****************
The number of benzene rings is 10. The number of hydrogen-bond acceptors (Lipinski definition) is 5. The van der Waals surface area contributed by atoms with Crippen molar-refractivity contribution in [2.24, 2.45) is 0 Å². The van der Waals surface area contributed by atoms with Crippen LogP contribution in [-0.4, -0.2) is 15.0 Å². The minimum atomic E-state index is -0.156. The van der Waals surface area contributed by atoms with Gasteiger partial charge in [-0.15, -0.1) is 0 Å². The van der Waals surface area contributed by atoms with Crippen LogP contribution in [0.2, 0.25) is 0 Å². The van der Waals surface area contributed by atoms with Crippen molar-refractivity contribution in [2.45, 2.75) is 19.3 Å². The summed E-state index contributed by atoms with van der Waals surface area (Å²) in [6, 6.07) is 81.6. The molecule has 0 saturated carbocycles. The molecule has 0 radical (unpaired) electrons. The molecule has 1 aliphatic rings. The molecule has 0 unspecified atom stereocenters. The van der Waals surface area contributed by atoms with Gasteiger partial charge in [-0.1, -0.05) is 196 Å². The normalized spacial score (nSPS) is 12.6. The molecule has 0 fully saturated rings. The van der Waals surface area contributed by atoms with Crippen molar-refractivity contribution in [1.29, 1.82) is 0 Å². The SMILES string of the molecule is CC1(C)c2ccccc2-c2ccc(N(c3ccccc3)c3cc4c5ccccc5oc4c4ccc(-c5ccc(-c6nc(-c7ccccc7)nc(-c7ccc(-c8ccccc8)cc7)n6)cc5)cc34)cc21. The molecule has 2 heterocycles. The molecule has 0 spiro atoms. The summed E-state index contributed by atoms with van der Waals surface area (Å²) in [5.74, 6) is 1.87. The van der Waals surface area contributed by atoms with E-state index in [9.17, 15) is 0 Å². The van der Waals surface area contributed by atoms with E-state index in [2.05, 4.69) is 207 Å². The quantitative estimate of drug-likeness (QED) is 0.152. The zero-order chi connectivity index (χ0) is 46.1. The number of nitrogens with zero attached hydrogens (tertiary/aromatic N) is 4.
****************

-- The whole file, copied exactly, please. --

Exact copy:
The number of benzene rings is 10. The number of hydrogen-bond acceptors (Lipinski definition) is 5. The van der Waals surface area contributed by atoms with Crippen molar-refractivity contribution in [2.24, 2.45) is 0 Å². The van der Waals surface area contributed by atoms with Crippen LogP contribution in [-0.4, -0.2) is 15.0 Å². The minimum atomic E-state index is -0.156. The van der Waals surface area contributed by atoms with Gasteiger partial charge in [-0.15, -0.1) is 0 Å². The van der Waals surface area contributed by atoms with Crippen LogP contribution in [0.2, 0.25) is 0 Å². The van der Waals surface area contributed by atoms with Crippen molar-refractivity contribution in [2.45, 2.75) is 19.3 Å². The summed E-state index contributed by atoms with van der Waals surface area (Å²) in [6, 6.07) is 81.6. The molecule has 0 saturated carbocycles. The molecule has 0 radical (unpaired) electrons. The molecule has 1 aliphatic rings. The molecule has 0 unspecified atom stereocenters. The van der Waals surface area contributed by atoms with Gasteiger partial charge in [-0.1, -0.05) is 196 Å². The normalized spacial score (nSPS) is 12.6. The molecule has 0 fully saturated rings. The van der Waals surface area contributed by atoms with Crippen molar-refractivity contribution in [1.29, 1.82) is 0 Å². The SMILES string of the molecule is CC1(C)c2ccccc2-c2ccc(N(c3ccccc3)c3cc4c5ccccc5oc4c4ccc(-c5ccc(-c6nc(-c7ccccc7)nc(-c7ccc(-c8ccccc8)cc7)n6)cc5)cc34)cc21. The molecule has 2 heterocycles. The molecule has 0 spiro atoms. The summed E-state index contributed by atoms with van der Waals surface area (Å²) in [5.74, 6) is 1.87. The van der Waals surface area contributed by atoms with E-state index in [9.17, 15) is 0 Å². The van der Waals surface area contributed by atoms with E-state index in [2.05, 4.69) is 207 Å². The quantitative estimate of drug-likeness (QED) is 0.152. The zero-order chi connectivity index (χ0) is 46.1. The number of nitrogens with zero attached hydrogens (tertiary/aromatic N) is 4.